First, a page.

Never burn poisonous plants in an attempt to get rid of them. The chemicals can become airborne, and cause severe reactions in the mouth, eyes, nasal passages and lungs, not just the skin.
Thoroughly washing the exposed areas within about ten minutes of contact may prevent urushiol contact dermatitis from occurring. Otherwise, calamine lotion and cortisone cream will help treat urushiol-induced rashes. Cold compresses and antihistamines can provide relief from itching and painful blisters.
Secretions from poisonous plants can be spread in indirect ways, too. Wear gloves and clean any clothing or items that you suspect is covered with an irritant, and wash pets that you think may have come in contact with poisonous plants. Although pets may not be directly susceptible, they can rub against your skin and cause a reaction.
Poison ivy is a common US plant most prevalent in Eastern regions of the country. “Leaves of three, let it be,” is a good rule of thumb, as a hallmark sign of the plant is clusters of three broad leaves on vines or shrubs that can be climbing vertically or laying low to the ground. The leaves are usually green but can show tinges of red and orange during different seasons.
Poison ivy, oak and sumac plants release the oil, urushiol, which may cause allergic eczematous contact dermatitis characterized by redness, swelling, papules, vesicles, blisters and streaking. This rash may not show up immediately, sometimes taking a week after contact to appear. It is not contagious, and can only be caused by coming into contact with urushiol.
Although the root of a stinging nettle can actually be used for medicinal purposes, the hairs that cover the leaves and stems can prick the skin and release several chemicals, including acetylcholine, histamine and formic acid. While ultimately harmless, the stings can be relieved with a thorough wash followed by antihistamines, calamine lotion or hydrocortisone cream.
Poison sumac deviates from the three-leaf pattern, having as many as a dozen leaves on a single branch. The plant takes the shape of a shrub, and often features small yellow flowers that turn into berries.
To protect your skin from the variety of poisonous plants commonly found in the American wilderness, take a few precautions. Wear long pants, long sleeves and closed shoes. Have water readily available for cleansing, and wear a barrier cream if you know you will be near certain plants.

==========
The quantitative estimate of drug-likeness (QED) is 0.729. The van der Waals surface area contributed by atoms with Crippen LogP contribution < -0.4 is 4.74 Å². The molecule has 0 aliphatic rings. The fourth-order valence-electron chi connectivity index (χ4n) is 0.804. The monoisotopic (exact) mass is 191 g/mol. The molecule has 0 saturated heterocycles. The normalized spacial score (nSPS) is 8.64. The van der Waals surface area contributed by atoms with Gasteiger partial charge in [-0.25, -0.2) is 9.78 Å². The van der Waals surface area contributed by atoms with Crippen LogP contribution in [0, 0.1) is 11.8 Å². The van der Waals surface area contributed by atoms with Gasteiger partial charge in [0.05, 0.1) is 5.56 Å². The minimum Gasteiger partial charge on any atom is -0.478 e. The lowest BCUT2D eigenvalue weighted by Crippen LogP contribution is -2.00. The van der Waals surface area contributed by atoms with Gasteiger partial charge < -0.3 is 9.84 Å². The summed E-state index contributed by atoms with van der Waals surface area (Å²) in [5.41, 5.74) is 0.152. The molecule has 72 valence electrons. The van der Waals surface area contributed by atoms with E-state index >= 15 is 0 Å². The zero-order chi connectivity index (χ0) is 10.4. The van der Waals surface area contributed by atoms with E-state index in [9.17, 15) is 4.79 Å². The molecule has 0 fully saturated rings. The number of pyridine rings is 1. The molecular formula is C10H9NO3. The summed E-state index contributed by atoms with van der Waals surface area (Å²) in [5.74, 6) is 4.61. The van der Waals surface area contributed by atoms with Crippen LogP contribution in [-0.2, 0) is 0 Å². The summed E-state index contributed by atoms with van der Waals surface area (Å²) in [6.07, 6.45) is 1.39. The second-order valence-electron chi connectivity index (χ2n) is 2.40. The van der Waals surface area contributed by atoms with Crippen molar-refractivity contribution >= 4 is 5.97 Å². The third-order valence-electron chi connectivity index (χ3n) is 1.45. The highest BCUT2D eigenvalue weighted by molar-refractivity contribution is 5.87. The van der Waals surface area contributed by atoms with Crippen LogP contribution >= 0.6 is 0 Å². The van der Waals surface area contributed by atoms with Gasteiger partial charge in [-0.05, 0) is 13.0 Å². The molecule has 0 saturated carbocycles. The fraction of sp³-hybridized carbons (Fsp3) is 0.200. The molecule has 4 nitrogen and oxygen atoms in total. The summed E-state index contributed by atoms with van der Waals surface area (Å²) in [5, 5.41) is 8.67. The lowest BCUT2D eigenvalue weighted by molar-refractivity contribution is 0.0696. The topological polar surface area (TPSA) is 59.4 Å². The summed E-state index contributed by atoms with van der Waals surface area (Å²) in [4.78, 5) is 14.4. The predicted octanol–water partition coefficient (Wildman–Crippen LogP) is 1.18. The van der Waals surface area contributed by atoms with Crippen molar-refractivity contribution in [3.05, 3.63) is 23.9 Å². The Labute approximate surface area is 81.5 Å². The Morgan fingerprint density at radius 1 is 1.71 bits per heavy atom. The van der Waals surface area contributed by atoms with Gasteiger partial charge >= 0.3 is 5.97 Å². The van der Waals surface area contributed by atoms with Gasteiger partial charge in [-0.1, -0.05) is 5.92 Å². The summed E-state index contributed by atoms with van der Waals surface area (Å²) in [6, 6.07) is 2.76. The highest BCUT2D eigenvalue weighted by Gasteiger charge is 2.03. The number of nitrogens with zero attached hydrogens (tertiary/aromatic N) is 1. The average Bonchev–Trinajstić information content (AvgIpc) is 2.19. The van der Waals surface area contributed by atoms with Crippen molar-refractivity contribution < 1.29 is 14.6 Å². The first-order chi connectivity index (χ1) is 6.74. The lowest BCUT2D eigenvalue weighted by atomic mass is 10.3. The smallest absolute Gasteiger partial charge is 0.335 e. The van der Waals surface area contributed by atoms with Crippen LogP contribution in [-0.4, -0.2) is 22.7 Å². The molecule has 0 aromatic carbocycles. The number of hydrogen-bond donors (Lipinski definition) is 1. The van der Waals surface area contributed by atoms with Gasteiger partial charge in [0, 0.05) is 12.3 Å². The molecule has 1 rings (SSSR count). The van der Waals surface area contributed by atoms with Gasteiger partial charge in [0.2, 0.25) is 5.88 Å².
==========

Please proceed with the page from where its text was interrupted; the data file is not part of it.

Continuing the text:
The extent of the allergic reaction differs based on individual sensitivity to urushiol. Approximately 15% to 30% of people do not have an immune response to the oil, whereas at least 25% have a strong response that results in severe symptoms. Rashes affecting the eyes, face or genitals may require visit to a physician, who might prescribe a corticosteroid such as prednisone.
While ragweed is notorious for causing hayfever allergies, the widespread plant can also cause a rash consisting of small, itchy bumps and blisters for certain people who touch the erect, clumped stems. Itching can be controlled with OTC anti-itch creams, such as hydrocortisone.
Another plant that causes skin irritation is wild parsnip. Its stems and leaves contain psoralens, a chemical that causes phytophotodermatitis. Skin that comes into contact with the psoralens from wild parsnip and is then exposed to sunlight can become burned and blistered. Keep these areas clean, dry and out of the sun, and apply antibiotics and bandages regularly.
Poison oak is similar to poison ivy, although it is more prevalent in the Western and Southern regions of the United States. It too grows in leaves of three, but has curvier leaves than poison ivy similar to those of an oak tree and grows in the form of a vine.
There are still a few more weeks of summer left, and your patients are spending time outdoors enjoying hikes, cookouts and camping trips. But exploring nature is not always a walk in the park. Advise your patients to avoid the poisonous plants in this slideshow.